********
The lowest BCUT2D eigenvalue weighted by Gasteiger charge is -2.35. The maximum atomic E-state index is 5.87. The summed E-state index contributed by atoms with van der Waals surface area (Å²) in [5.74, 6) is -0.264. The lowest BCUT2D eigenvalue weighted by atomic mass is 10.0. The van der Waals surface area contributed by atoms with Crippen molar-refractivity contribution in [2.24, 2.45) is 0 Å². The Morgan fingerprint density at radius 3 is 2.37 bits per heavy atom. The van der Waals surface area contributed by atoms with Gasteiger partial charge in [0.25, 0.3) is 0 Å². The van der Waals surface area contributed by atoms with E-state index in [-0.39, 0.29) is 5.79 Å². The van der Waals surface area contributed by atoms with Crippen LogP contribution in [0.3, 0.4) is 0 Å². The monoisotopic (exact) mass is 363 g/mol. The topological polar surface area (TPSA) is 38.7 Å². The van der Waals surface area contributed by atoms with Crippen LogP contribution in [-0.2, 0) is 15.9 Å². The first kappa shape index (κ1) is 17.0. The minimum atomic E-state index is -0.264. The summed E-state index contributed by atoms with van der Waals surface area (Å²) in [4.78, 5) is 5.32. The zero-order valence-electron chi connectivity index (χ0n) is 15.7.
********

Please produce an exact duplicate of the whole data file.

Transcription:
The lowest BCUT2D eigenvalue weighted by Gasteiger charge is -2.35. The maximum atomic E-state index is 5.87. The summed E-state index contributed by atoms with van der Waals surface area (Å²) in [5.74, 6) is -0.264. The lowest BCUT2D eigenvalue weighted by atomic mass is 10.0. The van der Waals surface area contributed by atoms with Crippen molar-refractivity contribution in [2.24, 2.45) is 0 Å². The Morgan fingerprint density at radius 3 is 2.37 bits per heavy atom. The van der Waals surface area contributed by atoms with Gasteiger partial charge in [0.25, 0.3) is 0 Å². The van der Waals surface area contributed by atoms with E-state index in [-0.39, 0.29) is 5.79 Å². The van der Waals surface area contributed by atoms with Crippen LogP contribution in [0.3, 0.4) is 0 Å². The monoisotopic (exact) mass is 363 g/mol. The topological polar surface area (TPSA) is 38.7 Å². The van der Waals surface area contributed by atoms with Crippen LogP contribution in [-0.2, 0) is 15.9 Å². The first kappa shape index (κ1) is 17.0. The minimum atomic E-state index is -0.264. The summed E-state index contributed by atoms with van der Waals surface area (Å²) in [4.78, 5) is 5.32. The zero-order valence-electron chi connectivity index (χ0n) is 15.7.